In 1609 Van Dyck was apprenticed to Hendrik van Balen, one of the leading painters in Antwerp. From there he probably went to the studio of Rubens, but it is not clear when this happened.
Between approximately 1613 and 1618, the year when he registered as a master in the painters’ guild, Van Dyck worked in a variety of styles. In what are probably his earliest pictures he appears tentative in his rendering of anatomy. But even then he shows a strong personality and an experimental bent, which can be seen in his taste for rugged types and textured surfaces, both of which are different from what was common in Antwerp at the time.
Paintings such as the Drunken Silenus and The Lamentation are more accomplished than pictures displayed earlier in this exhibition. They show Van Dyck experimenting with modes of expression associated with Venetian and early Netherlandish painting.
In 1618, the year when he became an independent master, Van Dyck painted four portraits which are among only seven dated works made during his youth. In that same year he probably also painted his first public commission: Christ Carrying the Cross made for the church of the Dominicans in Antwerp.
From approximately 1617 to 1621 Van Dyck worked in the studio of Rubens, and at the same time painted independently, in a style that combines the influence of Rubens with a strong personal manner, visible in the painterly passages and the rugged, un-idealised facial types. Paintings produced in this original mixture of personal and borrowed elements can be seen in this exhibition. They are surprisingly powerful and mature works for an artist who was around 18 to 21 years of age.
Van Dyck collaborated with Rubens from at least 1617 until 1621. In the studio he was one of a team of collaborators that assisted the master painting parts of his pictures, or making variants that Rubens would retouch to some degree. Eventually his status within the studio outgrew that of other collaborators. In March of 1621 Rubens signed a contract where it was stipulated that a group of paintings were to be executed by Rubens himself and by ‘Van Dyck with some other pupils’. None of the other pupils was mentioned by name.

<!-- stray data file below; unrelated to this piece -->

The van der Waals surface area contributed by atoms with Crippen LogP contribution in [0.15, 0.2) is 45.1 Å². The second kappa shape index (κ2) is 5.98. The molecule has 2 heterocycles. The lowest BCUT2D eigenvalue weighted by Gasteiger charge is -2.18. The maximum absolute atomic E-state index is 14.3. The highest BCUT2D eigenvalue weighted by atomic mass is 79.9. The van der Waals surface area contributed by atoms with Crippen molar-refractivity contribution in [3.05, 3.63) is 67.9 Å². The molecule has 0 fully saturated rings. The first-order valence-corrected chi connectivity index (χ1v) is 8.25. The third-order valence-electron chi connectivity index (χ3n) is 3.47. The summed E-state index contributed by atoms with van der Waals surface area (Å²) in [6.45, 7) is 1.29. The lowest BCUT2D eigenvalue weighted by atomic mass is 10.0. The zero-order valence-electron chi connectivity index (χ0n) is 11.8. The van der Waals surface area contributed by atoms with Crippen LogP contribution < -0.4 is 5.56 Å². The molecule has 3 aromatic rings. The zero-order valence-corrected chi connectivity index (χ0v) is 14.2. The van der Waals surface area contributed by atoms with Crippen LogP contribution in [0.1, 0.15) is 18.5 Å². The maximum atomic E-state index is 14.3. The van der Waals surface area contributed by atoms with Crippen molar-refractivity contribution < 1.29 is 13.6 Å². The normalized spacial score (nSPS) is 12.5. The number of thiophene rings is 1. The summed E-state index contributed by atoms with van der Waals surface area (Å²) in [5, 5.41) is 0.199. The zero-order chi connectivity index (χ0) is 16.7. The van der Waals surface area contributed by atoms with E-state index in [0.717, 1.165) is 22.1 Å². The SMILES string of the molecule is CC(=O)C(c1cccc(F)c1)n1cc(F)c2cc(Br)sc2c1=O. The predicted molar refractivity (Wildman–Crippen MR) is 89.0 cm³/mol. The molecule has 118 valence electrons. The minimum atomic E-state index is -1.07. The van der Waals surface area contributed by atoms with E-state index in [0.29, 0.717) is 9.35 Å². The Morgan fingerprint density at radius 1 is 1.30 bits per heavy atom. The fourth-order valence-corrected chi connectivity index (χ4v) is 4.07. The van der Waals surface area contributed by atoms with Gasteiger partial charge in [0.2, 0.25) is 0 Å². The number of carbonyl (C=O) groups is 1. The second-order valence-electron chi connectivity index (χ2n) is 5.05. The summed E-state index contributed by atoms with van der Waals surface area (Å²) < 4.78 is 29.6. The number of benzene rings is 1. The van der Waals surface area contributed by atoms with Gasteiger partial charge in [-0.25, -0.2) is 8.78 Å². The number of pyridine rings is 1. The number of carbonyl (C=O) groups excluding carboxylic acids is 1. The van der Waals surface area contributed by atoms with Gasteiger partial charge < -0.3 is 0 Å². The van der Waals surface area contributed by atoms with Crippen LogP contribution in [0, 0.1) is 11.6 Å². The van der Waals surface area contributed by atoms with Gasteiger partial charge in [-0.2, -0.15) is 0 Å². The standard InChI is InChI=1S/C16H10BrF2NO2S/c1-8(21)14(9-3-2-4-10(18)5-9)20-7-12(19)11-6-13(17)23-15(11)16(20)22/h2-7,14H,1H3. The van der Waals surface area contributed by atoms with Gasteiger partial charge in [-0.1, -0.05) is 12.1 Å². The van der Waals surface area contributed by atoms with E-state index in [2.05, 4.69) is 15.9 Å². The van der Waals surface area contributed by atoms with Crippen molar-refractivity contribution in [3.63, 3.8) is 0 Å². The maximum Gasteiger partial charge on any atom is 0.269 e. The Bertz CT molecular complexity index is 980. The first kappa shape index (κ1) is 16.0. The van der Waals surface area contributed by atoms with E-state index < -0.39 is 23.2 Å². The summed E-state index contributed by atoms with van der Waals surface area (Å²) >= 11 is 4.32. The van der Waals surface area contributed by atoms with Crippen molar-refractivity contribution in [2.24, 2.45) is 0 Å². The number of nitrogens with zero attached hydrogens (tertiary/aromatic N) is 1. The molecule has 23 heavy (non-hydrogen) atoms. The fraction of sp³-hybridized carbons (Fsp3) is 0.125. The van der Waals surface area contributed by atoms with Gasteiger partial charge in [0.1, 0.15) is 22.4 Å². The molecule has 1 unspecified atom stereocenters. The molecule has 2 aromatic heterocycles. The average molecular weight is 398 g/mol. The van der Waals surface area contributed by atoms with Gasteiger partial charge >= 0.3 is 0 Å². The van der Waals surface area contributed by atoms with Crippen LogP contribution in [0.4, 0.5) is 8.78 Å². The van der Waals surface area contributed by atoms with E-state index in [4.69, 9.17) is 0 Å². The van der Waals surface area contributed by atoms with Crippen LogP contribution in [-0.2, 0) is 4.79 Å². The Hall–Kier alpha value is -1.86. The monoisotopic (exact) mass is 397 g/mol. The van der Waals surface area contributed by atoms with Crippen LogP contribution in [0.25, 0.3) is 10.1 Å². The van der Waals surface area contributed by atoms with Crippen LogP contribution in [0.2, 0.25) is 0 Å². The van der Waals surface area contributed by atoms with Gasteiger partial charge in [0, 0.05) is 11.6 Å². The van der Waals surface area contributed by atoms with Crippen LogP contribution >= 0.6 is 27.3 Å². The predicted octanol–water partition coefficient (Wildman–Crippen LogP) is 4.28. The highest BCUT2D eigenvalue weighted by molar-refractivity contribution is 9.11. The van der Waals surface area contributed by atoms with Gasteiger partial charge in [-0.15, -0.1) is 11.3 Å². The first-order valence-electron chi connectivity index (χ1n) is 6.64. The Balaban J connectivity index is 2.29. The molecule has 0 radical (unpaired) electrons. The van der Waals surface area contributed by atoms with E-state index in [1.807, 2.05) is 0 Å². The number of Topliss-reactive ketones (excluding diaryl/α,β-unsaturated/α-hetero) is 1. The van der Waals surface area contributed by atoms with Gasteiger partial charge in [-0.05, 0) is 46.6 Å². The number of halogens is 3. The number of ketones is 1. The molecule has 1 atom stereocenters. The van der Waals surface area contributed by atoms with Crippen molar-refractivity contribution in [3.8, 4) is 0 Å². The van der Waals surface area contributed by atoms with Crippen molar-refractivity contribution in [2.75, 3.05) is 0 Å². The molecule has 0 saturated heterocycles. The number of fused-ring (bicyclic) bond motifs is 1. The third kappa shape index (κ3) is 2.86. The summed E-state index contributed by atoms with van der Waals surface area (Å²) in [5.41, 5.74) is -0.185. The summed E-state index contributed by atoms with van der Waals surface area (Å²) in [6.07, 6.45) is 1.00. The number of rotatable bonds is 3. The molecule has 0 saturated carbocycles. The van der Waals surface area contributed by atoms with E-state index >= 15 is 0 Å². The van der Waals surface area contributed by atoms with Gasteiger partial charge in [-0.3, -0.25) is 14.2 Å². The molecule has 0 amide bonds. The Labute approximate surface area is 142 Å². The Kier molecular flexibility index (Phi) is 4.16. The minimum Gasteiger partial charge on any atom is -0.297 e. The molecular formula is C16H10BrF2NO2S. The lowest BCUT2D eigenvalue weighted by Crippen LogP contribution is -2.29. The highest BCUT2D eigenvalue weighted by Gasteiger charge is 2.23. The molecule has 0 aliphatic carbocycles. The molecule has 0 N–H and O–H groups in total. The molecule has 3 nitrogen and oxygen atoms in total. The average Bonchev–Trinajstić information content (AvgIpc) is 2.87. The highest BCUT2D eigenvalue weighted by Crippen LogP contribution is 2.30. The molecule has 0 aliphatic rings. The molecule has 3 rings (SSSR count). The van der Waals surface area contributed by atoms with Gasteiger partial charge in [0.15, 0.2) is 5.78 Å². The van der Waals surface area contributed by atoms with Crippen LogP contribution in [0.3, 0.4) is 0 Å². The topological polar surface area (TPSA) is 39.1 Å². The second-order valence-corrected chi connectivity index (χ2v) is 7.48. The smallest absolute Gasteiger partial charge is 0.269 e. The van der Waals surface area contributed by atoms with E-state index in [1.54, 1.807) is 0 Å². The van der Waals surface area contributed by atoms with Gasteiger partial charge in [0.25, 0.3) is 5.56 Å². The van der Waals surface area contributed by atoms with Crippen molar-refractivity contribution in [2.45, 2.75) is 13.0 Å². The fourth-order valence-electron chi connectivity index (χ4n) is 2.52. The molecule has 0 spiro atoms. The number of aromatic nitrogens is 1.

Rubens coached Van Dyck, who reached a point where he could imitate the master´s style to perfection. He made drawings that Rubens used as models in his paintings, and drawings after the master´s pictures so that they could be engraved. Rubens also favoured the young artist by allowing him to use his drawings and models (as occurs inChrist crowned with Thorns).
Throughout his youth we perceive in the art of Van Dyck a sense of quest which is manifest in his frequent changes in style. Probably at the same time as he worked for Rubens and came up with a personal version of the master´s style, he also developed a distinctive manner of his own. This can be seen in works where he used an original cast of characters, where he is less concerned with three-dimensional volume, and where he shows a taste for sweeping strokes of the brush and highly stylised forms. These characteristics are present in paintings such as Saint Sebastian Bound for Martyrdom and The Betrayal of Christ, which are probably among the last paintings that he made before his departure from Antwerp to Italy in the autumn of 1621.
Two versions of a painting of Saint Jerome are exhibited nearby. The practice of making several versions of a composition was not uncommon from the time of the Renaissance, but it was exploited by Van Dyck to an unusual degree, allowing him to increase his profits.
Some of Van Dyck´s portraits can be dated to the period shortly before he left Antwerp in October of 1621 for a seven year stay in Italy. We know this because some portraits show sitters that he met during a visit to the English court, between October 1620 and March 1621. Also, several sources inform us that he painted a portrait of Rubens´s wife Isabella Brant as a gift for his master shortly before he left Antwerp. In these paintings we see the marks of a personal manner, defined by stylised, fluent forms and the elegant poses. These would become trademark features later in his life, making him one of the most influential portrait painters in European art. It is remarkable that an artist who had been so close to Rubens could also paint in such a personal, fluid way; it may be seen as a measure of his will to be independent.
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